Go for Launch

UCF Professor Joshua Colwell and his team of physics faculty and students watched as their experiment rocketed to space aboard Blue Origin’s New Shepard. 
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Images Courtesy of Blue Origin

On April 2, 2016, a team of UCF scientists made history as their experiment became the first to go to space aboard Blue Origin’s New Shepard. The project, known as MEDEA and led by Professor Joshua Colwell, examines how space dust builds up to form planets and the rings around planets. The experiment is one of several that Colwell, along with Assistant Professor Adrienne Dove, Post Doctoral Associate Julie Brisset and a team of UCF students, has worked on. The others include four experiments that were conducted on parabolic flights and two on the International Space Station — earning the team another historic distinction: the first to partner with Blue Origin and the ISS to conduct research.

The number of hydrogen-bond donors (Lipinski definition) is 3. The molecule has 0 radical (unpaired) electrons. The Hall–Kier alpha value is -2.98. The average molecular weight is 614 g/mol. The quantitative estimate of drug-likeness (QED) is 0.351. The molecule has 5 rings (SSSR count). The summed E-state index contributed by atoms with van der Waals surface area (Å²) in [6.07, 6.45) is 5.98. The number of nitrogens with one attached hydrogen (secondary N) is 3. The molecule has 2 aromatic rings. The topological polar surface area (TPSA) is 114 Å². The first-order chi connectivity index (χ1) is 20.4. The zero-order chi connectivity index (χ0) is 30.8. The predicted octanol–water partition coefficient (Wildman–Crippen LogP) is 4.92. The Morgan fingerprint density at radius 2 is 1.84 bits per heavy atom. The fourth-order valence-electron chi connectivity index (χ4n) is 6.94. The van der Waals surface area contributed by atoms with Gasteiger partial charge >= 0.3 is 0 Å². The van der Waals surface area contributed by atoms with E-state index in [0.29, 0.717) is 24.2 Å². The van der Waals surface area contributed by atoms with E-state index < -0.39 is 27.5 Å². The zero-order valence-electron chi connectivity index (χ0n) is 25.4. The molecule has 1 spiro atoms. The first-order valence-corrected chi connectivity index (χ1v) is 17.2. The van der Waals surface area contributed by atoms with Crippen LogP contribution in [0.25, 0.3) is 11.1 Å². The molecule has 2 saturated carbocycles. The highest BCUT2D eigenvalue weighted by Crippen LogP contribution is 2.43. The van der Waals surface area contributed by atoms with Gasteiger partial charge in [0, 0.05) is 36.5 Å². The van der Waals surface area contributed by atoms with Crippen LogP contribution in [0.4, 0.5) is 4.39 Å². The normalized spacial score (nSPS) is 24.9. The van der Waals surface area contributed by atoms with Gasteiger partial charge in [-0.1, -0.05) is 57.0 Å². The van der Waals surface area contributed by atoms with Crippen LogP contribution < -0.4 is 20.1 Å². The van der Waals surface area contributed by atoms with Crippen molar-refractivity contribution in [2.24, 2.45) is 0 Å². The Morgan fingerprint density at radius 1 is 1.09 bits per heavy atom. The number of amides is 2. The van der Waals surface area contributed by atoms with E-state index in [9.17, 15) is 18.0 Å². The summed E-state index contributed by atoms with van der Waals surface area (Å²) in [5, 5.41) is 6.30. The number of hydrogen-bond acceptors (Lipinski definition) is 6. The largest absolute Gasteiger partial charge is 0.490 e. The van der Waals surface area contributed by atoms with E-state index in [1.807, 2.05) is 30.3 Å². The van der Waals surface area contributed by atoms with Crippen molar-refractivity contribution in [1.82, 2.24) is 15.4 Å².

Read more on UCF Today.
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“We want to understand how planets form and what conditions are needed to form planets — in particular, planets that could be habitable like Earth.”

— Joshua Colwell, UCF professor
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Post Doctoral Associate Julie Brisset, undergraduate students William Santos and Alexandra Yates, and Professor Joshua Colwell stand in front of the capsule that housed their experiment.
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339,138
Height reached in feet (2 miles above the Kármán line, which marks the boundary of space)
3,635
Feet at which rocket engine was re-ignited for landing
11
Minutes from liftoff to landing
3
Minutes in high-quality microgravity environment
3rd
Test flight of this vehicle to space
1st
Science payload on New Shepard
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The New Shepard booster successfully completed its vertical landing.